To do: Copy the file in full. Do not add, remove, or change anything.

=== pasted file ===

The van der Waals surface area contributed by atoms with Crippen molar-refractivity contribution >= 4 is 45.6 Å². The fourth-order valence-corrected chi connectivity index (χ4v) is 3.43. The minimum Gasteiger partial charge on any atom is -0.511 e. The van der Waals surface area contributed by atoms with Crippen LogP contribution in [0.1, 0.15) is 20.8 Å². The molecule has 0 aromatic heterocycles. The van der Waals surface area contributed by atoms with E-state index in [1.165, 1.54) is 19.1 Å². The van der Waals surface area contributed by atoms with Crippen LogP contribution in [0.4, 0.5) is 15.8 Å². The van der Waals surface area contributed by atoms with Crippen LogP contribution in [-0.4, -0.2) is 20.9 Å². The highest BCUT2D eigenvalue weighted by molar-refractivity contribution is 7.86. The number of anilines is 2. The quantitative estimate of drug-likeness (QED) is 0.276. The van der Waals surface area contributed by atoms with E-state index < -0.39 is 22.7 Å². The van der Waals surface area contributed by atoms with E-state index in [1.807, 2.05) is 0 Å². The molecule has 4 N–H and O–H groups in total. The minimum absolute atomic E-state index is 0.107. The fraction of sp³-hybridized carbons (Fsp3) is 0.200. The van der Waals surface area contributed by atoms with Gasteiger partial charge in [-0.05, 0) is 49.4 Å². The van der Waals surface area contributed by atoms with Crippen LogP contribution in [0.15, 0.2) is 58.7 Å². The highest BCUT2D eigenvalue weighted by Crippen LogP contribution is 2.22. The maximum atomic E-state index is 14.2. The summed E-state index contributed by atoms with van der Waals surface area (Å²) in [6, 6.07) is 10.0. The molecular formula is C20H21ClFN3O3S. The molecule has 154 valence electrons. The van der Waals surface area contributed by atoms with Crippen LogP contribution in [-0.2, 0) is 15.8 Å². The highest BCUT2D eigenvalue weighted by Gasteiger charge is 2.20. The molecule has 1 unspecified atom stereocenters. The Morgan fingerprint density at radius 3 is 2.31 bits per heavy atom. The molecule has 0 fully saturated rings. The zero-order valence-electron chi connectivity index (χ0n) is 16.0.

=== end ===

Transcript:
The van der Waals surface area contributed by atoms with Crippen molar-refractivity contribution >= 4 is 45.6 Å². The fourth-order valence-corrected chi connectivity index (χ4v) is 3.43. The minimum Gasteiger partial charge on any atom is -0.511 e. The van der Waals surface area contributed by atoms with Crippen LogP contribution in [0.1, 0.15) is 20.8 Å². The molecule has 0 aromatic heterocycles. The van der Waals surface area contributed by atoms with E-state index in [1.165, 1.54) is 19.1 Å². The van der Waals surface area contributed by atoms with Crippen LogP contribution in [0.4, 0.5) is 15.8 Å². The van der Waals surface area contributed by atoms with Crippen LogP contribution in [-0.4, -0.2) is 20.9 Å². The highest BCUT2D eigenvalue weighted by molar-refractivity contribution is 7.86. The number of anilines is 2. The quantitative estimate of drug-likeness (QED) is 0.276. The van der Waals surface area contributed by atoms with E-state index < -0.39 is 22.7 Å². The van der Waals surface area contributed by atoms with E-state index in [1.807, 2.05) is 0 Å². The molecule has 4 N–H and O–H groups in total. The minimum absolute atomic E-state index is 0.107. The fraction of sp³-hybridized carbons (Fsp3) is 0.200. The van der Waals surface area contributed by atoms with Gasteiger partial charge in [-0.05, 0) is 49.4 Å². The van der Waals surface area contributed by atoms with Crippen LogP contribution in [0.15, 0.2) is 58.7 Å². The highest BCUT2D eigenvalue weighted by Crippen LogP contribution is 2.22. The maximum atomic E-state index is 14.2. The summed E-state index contributed by atoms with van der Waals surface area (Å²) in [6, 6.07) is 10.0. The molecular formula is C20H21ClFN3O3S. The molecule has 154 valence electrons. The van der Waals surface area contributed by atoms with Crippen LogP contribution in [-0.2, 0) is 15.8 Å². The highest BCUT2D eigenvalue weighted by Gasteiger charge is 2.20. The molecule has 1 unspecified atom stereocenters. The Morgan fingerprint density at radius 3 is 2.31 bits per heavy atom. The molecule has 0 fully saturated rings. The zero-order valence-electron chi connectivity index (χ0n) is 16.0.